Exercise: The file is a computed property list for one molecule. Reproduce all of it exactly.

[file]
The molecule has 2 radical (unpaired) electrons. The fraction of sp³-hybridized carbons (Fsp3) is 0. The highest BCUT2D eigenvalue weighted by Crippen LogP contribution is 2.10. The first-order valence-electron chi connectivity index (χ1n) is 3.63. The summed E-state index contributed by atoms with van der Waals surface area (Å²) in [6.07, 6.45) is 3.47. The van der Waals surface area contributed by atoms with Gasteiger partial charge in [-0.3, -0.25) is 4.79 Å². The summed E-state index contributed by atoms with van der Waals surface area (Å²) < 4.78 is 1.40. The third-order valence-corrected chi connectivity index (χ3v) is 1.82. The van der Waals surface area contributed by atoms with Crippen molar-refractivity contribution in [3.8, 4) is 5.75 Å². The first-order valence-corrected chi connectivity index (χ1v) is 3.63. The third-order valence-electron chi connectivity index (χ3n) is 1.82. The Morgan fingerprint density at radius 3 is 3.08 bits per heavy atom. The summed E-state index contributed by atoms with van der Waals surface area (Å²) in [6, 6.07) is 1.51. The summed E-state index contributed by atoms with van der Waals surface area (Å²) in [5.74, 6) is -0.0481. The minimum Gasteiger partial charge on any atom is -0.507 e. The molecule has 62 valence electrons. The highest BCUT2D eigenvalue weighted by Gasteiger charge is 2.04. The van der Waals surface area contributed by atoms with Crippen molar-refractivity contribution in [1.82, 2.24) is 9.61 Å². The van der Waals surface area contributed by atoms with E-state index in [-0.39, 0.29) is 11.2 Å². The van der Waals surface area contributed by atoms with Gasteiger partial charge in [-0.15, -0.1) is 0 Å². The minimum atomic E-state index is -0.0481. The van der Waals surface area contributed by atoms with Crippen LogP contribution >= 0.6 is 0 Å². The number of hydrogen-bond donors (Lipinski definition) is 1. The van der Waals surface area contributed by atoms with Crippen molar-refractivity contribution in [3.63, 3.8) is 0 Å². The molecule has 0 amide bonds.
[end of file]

The molecule has 2 radical (unpaired) electrons. The fraction of sp³-hybridized carbons (Fsp3) is 0. The highest BCUT2D eigenvalue weighted by Crippen LogP contribution is 2.10. The first-order valence-electron chi connectivity index (χ1n) is 3.63. The summed E-state index contributed by atoms with van der Waals surface area (Å²) in [6.07, 6.45) is 3.47. The van der Waals surface area contributed by atoms with Gasteiger partial charge in [-0.3, -0.25) is 4.79 Å². The summed E-state index contributed by atoms with van der Waals surface area (Å²) < 4.78 is 1.40. The third-order valence-corrected chi connectivity index (χ3v) is 1.82. The van der Waals surface area contributed by atoms with Crippen molar-refractivity contribution in [3.8, 4) is 5.75 Å². The first-order valence-corrected chi connectivity index (χ1v) is 3.63. The third-order valence-electron chi connectivity index (χ3n) is 1.82. The Morgan fingerprint density at radius 3 is 3.08 bits per heavy atom. The summed E-state index contributed by atoms with van der Waals surface area (Å²) in [6, 6.07) is 1.51. The summed E-state index contributed by atoms with van der Waals surface area (Å²) in [5.74, 6) is -0.0481. The minimum Gasteiger partial charge on any atom is -0.507 e. The molecule has 62 valence electrons. The highest BCUT2D eigenvalue weighted by Gasteiger charge is 2.04. The van der Waals surface area contributed by atoms with Crippen molar-refractivity contribution in [1.82, 2.24) is 9.61 Å². The van der Waals surface area contributed by atoms with E-state index in [-0.39, 0.29) is 11.2 Å². The van der Waals surface area contributed by atoms with Gasteiger partial charge in [-0.15, -0.1) is 0 Å². The minimum atomic E-state index is -0.0481. The van der Waals surface area contributed by atoms with Crippen LogP contribution >= 0.6 is 0 Å². The number of hydrogen-bond donors (Lipinski definition) is 1. The van der Waals surface area contributed by atoms with Crippen molar-refractivity contribution in [3.63, 3.8) is 0 Å². The molecule has 0 amide bonds.